The German contingent has been stationed since October at the Azraq air base in northern Jordan from where German aircraft have been flying reconnaissance and refueling missions as part of the international military campaign against IS.
Jordan, which borders former IS strongholds in neighboring Syria and Iraq, has been a key ally in the U.S.-led campaign.
In recent months, the Islamic State group has lost large swaths of territory in Syria and Iraq, raising questions about the future scope of the anti-IS mission.
German Defense Minister Ursula von der Leyen said Saturday that the fight against the militants would continue, in part to ensure they don't take root in rear positions.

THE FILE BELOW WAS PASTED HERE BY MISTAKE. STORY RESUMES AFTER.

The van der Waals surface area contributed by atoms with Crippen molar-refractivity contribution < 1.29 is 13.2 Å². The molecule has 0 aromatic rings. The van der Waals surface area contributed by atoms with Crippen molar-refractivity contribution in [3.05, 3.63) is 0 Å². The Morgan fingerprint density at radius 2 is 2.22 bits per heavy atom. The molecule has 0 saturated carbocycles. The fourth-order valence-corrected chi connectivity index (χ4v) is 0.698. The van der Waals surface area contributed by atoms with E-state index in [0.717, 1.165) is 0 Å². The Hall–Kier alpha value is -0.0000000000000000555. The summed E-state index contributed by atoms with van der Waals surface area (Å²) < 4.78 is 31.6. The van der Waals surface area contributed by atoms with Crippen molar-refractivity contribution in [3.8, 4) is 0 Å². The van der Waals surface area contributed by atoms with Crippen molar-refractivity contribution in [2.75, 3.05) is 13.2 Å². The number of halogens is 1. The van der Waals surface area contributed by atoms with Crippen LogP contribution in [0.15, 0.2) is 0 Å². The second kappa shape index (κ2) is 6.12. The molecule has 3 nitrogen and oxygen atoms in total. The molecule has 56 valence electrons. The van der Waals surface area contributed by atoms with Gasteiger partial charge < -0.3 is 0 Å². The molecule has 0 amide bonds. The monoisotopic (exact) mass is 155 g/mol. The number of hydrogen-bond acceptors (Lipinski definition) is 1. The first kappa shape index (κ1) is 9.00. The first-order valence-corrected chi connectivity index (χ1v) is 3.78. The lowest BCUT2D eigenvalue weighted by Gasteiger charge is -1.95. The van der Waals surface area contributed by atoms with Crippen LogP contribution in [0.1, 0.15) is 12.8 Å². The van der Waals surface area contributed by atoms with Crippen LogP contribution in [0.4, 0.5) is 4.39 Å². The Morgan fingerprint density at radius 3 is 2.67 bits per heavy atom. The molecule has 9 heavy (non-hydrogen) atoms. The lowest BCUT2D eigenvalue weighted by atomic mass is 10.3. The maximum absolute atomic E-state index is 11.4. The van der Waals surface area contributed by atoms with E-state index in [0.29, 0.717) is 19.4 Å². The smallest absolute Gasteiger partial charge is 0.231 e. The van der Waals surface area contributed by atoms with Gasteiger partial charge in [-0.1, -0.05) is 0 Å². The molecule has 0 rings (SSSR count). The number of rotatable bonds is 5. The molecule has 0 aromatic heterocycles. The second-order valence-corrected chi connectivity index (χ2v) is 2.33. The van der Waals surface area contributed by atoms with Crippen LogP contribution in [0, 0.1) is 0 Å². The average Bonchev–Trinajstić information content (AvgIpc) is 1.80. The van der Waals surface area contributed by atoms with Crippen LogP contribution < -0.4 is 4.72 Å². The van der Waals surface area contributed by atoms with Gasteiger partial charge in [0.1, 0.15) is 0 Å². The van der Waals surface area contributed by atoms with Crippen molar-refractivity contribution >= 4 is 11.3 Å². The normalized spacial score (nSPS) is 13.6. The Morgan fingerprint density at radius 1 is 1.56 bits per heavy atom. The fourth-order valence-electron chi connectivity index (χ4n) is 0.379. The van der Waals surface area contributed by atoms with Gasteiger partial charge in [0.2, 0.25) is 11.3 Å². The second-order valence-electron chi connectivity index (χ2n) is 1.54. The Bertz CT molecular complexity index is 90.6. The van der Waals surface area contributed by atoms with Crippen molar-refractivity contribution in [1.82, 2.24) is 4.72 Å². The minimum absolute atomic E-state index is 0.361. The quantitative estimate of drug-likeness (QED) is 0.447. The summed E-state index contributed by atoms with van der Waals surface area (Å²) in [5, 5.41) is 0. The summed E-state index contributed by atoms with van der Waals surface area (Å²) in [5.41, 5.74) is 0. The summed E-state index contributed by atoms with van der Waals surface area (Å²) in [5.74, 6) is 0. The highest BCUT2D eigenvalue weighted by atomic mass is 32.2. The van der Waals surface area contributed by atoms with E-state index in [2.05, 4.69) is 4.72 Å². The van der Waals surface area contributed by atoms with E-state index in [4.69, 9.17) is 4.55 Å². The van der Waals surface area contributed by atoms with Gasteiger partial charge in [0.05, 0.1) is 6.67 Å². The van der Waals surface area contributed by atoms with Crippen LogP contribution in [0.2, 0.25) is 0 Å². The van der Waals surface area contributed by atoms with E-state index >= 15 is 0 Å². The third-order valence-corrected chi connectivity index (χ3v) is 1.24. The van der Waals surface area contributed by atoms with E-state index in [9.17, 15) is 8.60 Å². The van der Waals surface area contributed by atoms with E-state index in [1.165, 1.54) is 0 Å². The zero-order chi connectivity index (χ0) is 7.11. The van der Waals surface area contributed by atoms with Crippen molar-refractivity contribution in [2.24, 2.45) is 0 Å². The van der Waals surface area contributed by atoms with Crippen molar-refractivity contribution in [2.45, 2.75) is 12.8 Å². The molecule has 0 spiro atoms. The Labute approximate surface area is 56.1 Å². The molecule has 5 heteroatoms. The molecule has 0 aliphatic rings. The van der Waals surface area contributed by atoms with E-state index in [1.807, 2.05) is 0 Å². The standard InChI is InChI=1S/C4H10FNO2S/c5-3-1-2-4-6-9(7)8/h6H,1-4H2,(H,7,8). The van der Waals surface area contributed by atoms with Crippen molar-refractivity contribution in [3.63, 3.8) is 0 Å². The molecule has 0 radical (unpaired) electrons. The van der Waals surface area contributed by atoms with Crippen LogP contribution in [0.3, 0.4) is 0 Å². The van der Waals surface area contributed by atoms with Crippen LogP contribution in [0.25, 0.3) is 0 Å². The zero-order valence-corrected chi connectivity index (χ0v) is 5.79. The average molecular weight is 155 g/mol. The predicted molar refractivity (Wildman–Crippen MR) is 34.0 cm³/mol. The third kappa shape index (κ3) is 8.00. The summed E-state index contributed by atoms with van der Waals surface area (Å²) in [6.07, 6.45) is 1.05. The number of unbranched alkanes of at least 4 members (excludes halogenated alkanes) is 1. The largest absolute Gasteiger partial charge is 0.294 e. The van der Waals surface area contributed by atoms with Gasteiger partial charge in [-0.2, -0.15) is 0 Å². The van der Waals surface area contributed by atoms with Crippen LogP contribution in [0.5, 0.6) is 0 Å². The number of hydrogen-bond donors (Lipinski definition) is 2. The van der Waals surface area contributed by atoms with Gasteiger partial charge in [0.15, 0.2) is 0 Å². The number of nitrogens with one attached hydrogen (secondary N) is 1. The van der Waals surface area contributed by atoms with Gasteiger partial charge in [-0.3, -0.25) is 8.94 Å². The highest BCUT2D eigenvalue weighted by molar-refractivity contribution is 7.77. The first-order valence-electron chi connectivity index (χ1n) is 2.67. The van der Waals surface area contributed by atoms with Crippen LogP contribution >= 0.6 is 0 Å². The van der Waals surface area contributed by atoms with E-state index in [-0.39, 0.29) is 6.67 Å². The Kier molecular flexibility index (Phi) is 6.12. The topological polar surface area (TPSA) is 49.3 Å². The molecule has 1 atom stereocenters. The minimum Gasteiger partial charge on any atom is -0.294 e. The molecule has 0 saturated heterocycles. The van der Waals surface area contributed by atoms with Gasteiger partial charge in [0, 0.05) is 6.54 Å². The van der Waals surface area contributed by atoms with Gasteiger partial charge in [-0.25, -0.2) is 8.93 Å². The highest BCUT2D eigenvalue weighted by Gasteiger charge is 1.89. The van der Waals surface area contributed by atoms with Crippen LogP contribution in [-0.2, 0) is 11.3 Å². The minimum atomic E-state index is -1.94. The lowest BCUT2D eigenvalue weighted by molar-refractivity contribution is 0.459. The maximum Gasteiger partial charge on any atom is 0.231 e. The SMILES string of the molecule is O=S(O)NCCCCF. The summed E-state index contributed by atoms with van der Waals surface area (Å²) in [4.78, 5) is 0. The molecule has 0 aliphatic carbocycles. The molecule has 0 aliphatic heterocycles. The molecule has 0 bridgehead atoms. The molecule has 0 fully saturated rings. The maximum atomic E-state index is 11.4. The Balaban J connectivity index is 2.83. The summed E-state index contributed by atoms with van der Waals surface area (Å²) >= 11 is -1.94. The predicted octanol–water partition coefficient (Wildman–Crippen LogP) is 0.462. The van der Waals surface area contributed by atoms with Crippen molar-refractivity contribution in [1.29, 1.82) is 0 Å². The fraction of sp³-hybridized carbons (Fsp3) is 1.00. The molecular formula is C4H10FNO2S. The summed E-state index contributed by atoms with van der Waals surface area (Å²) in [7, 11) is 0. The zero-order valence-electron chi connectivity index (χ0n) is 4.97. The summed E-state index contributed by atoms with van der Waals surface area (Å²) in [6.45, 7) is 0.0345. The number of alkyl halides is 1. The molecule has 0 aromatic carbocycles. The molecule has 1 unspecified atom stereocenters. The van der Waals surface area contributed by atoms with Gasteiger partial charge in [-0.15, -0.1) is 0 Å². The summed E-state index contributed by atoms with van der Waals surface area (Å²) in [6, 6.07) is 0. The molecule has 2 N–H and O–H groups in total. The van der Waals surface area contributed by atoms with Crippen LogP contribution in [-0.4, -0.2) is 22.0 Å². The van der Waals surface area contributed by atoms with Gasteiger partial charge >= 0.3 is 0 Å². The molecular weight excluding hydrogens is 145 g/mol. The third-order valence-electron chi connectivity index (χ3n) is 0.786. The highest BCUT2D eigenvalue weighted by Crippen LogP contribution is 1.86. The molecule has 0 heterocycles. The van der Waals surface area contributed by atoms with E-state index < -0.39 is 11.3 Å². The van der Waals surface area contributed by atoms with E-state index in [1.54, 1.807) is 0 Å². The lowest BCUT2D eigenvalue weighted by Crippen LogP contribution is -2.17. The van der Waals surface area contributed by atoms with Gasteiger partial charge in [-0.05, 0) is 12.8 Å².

The international community faces continued challenges, including stabilizing the region in the long term, said the minister, who was accompanied by a group of German parliamentarians. "It's important to me that Germany give assurances that we are reliable," she said.
Four German reconnaissance planes and a refueling aircraft fly missions from Azraq, with an average of 280 German troops stationed there.
The contingent was initially stationed in Turkey, but moved to Jordan after Turkey repeatedly barred German parliamentarians from visiting the troops.
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